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Music is a universal language that can bring people together from all over the world. As emerging technologies help us communicate better, artificial intelligence is beginning to overtake our hearts, minds, and even ears.
AI is opening up a world that users can automate, personalize, and learn from. The music and education sectors are not exempt from the efficiency of emerging technologies. Smart bots like Amper’s A.I. can now compose their own albums, while other intelligent applications like SmartMusic allow users to experiment with composition and production. Yet, before emerging musicians strike the right chord with audiences, they need to foster their own talents.
AI is in line to become the next big learning tool. For now, AI can’t completely take over the creative process, but it’s definitely making music education and creation easier than ever before. But how will machine learning revolutionize music education and inspire continued human innovation in music?
For music students and emerging musicians, artificially intelligent education technology (AIEd) can reorchestrate music education to become more supportive and creative, all while democratizing the medium and the scope musicians have for creating new songs.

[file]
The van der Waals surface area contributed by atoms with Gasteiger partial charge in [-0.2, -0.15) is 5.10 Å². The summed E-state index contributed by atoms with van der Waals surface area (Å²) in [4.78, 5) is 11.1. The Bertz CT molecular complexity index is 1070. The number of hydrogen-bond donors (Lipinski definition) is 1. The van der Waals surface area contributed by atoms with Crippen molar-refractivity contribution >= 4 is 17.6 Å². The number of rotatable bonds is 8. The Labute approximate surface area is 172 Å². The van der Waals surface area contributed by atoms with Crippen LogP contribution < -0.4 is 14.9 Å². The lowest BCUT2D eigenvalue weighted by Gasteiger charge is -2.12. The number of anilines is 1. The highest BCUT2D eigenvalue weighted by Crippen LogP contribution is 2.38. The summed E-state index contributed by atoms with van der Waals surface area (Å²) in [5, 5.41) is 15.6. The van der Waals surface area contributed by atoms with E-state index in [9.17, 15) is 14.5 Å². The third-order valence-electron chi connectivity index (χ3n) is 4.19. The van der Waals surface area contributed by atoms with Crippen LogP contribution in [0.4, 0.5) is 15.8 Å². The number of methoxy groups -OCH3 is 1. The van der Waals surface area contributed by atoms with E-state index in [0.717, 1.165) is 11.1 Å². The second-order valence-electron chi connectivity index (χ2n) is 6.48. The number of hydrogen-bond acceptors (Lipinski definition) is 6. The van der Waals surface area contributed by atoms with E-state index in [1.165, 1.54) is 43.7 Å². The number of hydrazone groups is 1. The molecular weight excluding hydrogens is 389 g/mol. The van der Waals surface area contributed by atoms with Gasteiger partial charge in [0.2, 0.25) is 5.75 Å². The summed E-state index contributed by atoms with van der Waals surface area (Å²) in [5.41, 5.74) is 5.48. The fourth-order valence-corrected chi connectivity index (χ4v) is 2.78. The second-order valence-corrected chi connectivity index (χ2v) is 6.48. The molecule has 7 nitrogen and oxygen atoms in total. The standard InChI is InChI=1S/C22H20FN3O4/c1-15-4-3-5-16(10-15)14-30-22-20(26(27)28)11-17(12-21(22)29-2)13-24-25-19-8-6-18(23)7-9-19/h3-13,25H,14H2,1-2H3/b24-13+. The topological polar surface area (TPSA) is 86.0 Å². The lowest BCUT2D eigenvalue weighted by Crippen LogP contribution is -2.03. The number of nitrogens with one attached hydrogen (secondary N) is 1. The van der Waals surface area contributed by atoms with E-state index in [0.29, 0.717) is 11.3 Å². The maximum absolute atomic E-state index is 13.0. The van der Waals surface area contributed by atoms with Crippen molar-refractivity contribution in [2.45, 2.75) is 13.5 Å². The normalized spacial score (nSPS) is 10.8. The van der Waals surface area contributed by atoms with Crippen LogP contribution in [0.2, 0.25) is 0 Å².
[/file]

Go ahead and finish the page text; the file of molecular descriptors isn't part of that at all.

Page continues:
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Computing sound to rhythm
In traditional music classrooms, teachers share their expertise by offering guidance on the likes of rhythmic patterns, cadence overlaps, and chord progressions via communication and demonstration with physical instruments. But AIEd may prove to be a helpful hand for human teachers in the classroom.
In the United States, one of the first smart classrooms was created by a music professor at Penn State University. In this AI/virtual reality setting called First Class, teaching apprentices could practice with AI students. If educators can use AI to help assist pre-service music educators, they can surely use the technology to assist music students too.
Companies like Third Space Learning are already implementing platforms that offer artificially intelligent software to monitor and improve teaching. In this case, pupils interact with tutors through an online whiteboard as they answer questions.
Analyzing around 100,000 hours of audio and written data from tutorials, the company along with scientists at the University College London are identifying how AI helps augment lessons to foster better student knowledge and performance. In addition, success metrics can be gleaned from raw audio data to show how many problems came up, how useful the session was for the student, and how the tutor rated the session.
Other education companies like Pearson say existing computer systems can already offer one-on-one tutoring and facilitate group discussions. They can also simulate complex environments or situations for learning purposes. In their report Intelligence Unleashed: An Argument for AI in Education, they predict that AI can offer feedback on students’ progress, knowledge status, and even moods in a matter of seconds. Companies can then make musical instruments and supplemental teaching programs with and connected to digitized features and platforms that can monitor, direct, and use data to analyze practice and performance while students are active in music classes and at home.